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Umeh: foibles of the electorate



ENLIGHTENED Anambra people seriously lament the absence of Chief Victor Umeh in the Senate as he was by legal abracadabra edged out from the red chamber. The lamentation of Ndi Anambra (of course the well-meaning and enlightened ones), on the remarkable absence of Senator Victor Umeh stemmed from the obvious vacuous representation of Anambra State in the Senate now. By representation, one means the quality of representation that has its source and spring from clear intellectual finesse, boldness, intrepidity and even compelling admiration by fellow Senators from other ethnic groups that marked Victor’s short stay in the Senate.

  In civilised setting, the ultimate demand, [in addition to the gravamen and raison detre] which the enlightened people want from their representatives in the legislature,  more so the National Assembly, is the intellectual exposure, world-view and cosmopolitan grounding of the representatives and not the craftiness in the manipulations of the party primaries; in addition to the covert greasing the itching palms of the “priests in the temple of justice” to advance ridiculous, preposterous and ludicrous legal technicalities to justify their insatiable greed that has rubbished the Nigerian judiciary.

  The essence of having a well-grounded representative in the national legislature like the red chamber is the boldness and intrepidity with forthrightness of facts with befitting English language to engage the executive arm of government and its bootlickers and apologists in its policies, programmes and projects that are lopsided and have nothing to  actualise sustainable socioeconomic growth and development in real terms.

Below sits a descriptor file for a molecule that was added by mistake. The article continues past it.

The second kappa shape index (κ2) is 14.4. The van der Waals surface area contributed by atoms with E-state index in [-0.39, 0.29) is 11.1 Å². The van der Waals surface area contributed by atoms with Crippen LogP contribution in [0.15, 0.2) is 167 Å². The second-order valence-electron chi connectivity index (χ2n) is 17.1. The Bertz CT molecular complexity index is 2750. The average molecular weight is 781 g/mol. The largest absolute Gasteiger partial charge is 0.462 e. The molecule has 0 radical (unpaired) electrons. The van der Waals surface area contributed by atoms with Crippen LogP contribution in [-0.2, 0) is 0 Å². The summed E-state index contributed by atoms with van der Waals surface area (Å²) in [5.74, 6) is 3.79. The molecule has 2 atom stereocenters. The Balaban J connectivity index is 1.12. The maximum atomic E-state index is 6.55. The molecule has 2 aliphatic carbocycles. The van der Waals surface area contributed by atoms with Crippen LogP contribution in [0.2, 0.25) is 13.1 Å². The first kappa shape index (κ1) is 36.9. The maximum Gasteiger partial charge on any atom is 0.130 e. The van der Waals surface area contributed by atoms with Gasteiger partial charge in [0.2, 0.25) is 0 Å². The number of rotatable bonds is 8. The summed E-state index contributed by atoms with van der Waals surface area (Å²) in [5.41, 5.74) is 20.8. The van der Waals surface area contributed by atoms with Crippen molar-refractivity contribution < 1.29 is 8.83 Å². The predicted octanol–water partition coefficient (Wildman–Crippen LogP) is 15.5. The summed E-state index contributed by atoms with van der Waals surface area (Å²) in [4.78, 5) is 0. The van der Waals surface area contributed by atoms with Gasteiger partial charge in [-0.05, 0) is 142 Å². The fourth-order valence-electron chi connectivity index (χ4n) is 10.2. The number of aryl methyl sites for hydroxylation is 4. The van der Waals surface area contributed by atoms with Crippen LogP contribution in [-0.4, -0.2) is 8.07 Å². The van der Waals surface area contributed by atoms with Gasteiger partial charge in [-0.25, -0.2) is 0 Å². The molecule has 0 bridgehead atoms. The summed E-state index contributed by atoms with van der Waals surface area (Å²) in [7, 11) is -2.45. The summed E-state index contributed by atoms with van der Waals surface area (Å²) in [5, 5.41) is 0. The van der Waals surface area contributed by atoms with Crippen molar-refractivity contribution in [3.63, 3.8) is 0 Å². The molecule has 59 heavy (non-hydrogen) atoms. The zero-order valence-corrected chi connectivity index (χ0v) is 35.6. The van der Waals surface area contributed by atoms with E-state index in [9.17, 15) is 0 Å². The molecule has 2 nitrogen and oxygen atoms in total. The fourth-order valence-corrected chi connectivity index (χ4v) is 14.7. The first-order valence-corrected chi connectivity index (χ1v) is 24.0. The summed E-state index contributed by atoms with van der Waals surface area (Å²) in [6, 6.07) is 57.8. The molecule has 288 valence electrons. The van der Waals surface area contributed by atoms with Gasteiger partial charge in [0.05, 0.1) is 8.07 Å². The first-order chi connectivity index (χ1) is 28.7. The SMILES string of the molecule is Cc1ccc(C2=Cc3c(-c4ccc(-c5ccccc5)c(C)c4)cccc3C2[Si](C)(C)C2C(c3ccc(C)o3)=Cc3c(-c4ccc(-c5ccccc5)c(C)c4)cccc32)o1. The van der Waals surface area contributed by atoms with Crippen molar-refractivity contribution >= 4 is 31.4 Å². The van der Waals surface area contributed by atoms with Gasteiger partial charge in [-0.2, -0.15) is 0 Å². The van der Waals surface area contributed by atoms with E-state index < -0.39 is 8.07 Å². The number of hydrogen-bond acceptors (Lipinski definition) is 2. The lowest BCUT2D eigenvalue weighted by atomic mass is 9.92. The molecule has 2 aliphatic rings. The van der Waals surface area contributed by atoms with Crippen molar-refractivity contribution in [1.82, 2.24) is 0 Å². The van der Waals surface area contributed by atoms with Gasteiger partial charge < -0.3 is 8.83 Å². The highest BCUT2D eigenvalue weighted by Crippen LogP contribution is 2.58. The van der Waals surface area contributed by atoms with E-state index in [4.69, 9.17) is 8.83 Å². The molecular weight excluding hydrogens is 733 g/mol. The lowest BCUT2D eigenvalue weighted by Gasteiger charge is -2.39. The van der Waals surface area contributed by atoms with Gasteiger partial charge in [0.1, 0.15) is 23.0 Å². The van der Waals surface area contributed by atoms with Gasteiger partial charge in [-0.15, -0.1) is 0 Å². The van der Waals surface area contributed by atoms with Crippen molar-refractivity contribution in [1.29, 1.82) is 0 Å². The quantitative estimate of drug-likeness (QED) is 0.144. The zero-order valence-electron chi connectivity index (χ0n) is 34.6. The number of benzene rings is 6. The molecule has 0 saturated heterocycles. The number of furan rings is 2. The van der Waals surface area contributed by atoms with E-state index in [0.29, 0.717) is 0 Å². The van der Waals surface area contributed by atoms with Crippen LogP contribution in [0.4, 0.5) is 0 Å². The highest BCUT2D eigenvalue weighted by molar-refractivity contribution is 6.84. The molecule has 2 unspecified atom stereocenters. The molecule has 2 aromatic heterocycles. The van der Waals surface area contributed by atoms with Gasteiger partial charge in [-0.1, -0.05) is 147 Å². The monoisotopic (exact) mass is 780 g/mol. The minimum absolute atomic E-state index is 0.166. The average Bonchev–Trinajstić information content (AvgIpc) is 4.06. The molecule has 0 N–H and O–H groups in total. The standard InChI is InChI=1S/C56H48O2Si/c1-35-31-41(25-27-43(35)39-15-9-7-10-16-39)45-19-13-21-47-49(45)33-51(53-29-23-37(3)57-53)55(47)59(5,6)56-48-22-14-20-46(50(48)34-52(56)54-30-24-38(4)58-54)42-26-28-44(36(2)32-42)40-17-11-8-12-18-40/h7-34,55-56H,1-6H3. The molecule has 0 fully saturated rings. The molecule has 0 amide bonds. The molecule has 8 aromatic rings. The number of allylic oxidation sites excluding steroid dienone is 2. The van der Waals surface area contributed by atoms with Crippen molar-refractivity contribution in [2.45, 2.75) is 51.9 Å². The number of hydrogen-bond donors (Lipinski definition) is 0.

These rare and outstanding qualities are replete in Senator Victor Umeh who was despicably edged out by questionable court judgment which parochially interpreted the laws that guide political parties’ primary elections as exclusive to individual political party members instead of realistically interpreted as national law which any aggrieved political party member can cite against a member of a political party who did not adhere to the general law on party primaries.

  Due to mediocre intellectualism of Anambra Senators in the Senate, they feel timorous in drawing the attention of the federal government on the brazen ravaging of the southern part of the country by the Islamic religious terrorists that masquerade as herdsmen. None of the Senators representing Anambra State has boldly and intrepidly called a press conference to highlight the stand of the people on the discriminatory laws in the country, where the Fulani herdsmen carry guns without license while the police is agile in arresting persons with “dane gun” in the south. If Victor Umeh was re-elected, he would be bold enough to take a stand reflective of the people. This is what Anambra people have missed by voting people who kow-tow to the “feudalistic hegemony” that look away from the atrocities and terroristic gambits of the marauders from the Sahel region and Futa Jalon mountain.

  Umeh would have given his support to Amotekun and would have galvanised the Southeast Senators to prevail on the Southeast governors to go for a regional security infrastructure in tandem with federal system of government the world over.

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